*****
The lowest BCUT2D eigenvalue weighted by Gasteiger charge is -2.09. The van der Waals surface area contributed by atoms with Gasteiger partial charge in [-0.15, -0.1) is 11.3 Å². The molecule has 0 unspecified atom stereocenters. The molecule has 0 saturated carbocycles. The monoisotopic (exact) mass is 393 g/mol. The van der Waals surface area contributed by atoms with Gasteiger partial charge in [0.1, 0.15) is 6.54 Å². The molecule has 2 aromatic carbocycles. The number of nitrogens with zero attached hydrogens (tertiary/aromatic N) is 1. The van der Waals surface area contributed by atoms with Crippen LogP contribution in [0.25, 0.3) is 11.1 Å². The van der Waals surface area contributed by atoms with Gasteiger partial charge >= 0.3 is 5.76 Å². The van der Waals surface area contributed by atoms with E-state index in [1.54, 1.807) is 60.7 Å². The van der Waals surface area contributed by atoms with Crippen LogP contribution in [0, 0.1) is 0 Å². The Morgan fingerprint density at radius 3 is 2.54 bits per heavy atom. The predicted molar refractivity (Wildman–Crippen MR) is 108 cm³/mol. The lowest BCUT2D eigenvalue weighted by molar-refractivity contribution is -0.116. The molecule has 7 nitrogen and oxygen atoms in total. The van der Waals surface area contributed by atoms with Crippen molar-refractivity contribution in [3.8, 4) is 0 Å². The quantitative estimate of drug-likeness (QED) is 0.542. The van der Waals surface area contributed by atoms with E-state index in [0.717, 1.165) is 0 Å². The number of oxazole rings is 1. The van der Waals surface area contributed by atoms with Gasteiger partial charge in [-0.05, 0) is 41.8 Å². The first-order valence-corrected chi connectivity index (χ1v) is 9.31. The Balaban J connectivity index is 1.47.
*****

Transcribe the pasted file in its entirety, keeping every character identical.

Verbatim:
The lowest BCUT2D eigenvalue weighted by Gasteiger charge is -2.09. The van der Waals surface area contributed by atoms with Gasteiger partial charge in [-0.15, -0.1) is 11.3 Å². The molecule has 0 unspecified atom stereocenters. The molecule has 0 saturated carbocycles. The monoisotopic (exact) mass is 393 g/mol. The van der Waals surface area contributed by atoms with Gasteiger partial charge in [0.1, 0.15) is 6.54 Å². The molecule has 2 aromatic carbocycles. The number of nitrogens with zero attached hydrogens (tertiary/aromatic N) is 1. The van der Waals surface area contributed by atoms with Crippen LogP contribution in [0.25, 0.3) is 11.1 Å². The van der Waals surface area contributed by atoms with Gasteiger partial charge >= 0.3 is 5.76 Å². The van der Waals surface area contributed by atoms with E-state index in [1.54, 1.807) is 60.7 Å². The van der Waals surface area contributed by atoms with Crippen LogP contribution in [0, 0.1) is 0 Å². The Morgan fingerprint density at radius 3 is 2.54 bits per heavy atom. The predicted molar refractivity (Wildman–Crippen MR) is 108 cm³/mol. The lowest BCUT2D eigenvalue weighted by molar-refractivity contribution is -0.116. The molecule has 7 nitrogen and oxygen atoms in total. The van der Waals surface area contributed by atoms with Crippen molar-refractivity contribution in [3.8, 4) is 0 Å². The quantitative estimate of drug-likeness (QED) is 0.542. The van der Waals surface area contributed by atoms with E-state index in [0.717, 1.165) is 0 Å². The number of oxazole rings is 1. The van der Waals surface area contributed by atoms with Gasteiger partial charge in [-0.05, 0) is 41.8 Å². The first-order valence-corrected chi connectivity index (χ1v) is 9.31. The Balaban J connectivity index is 1.47.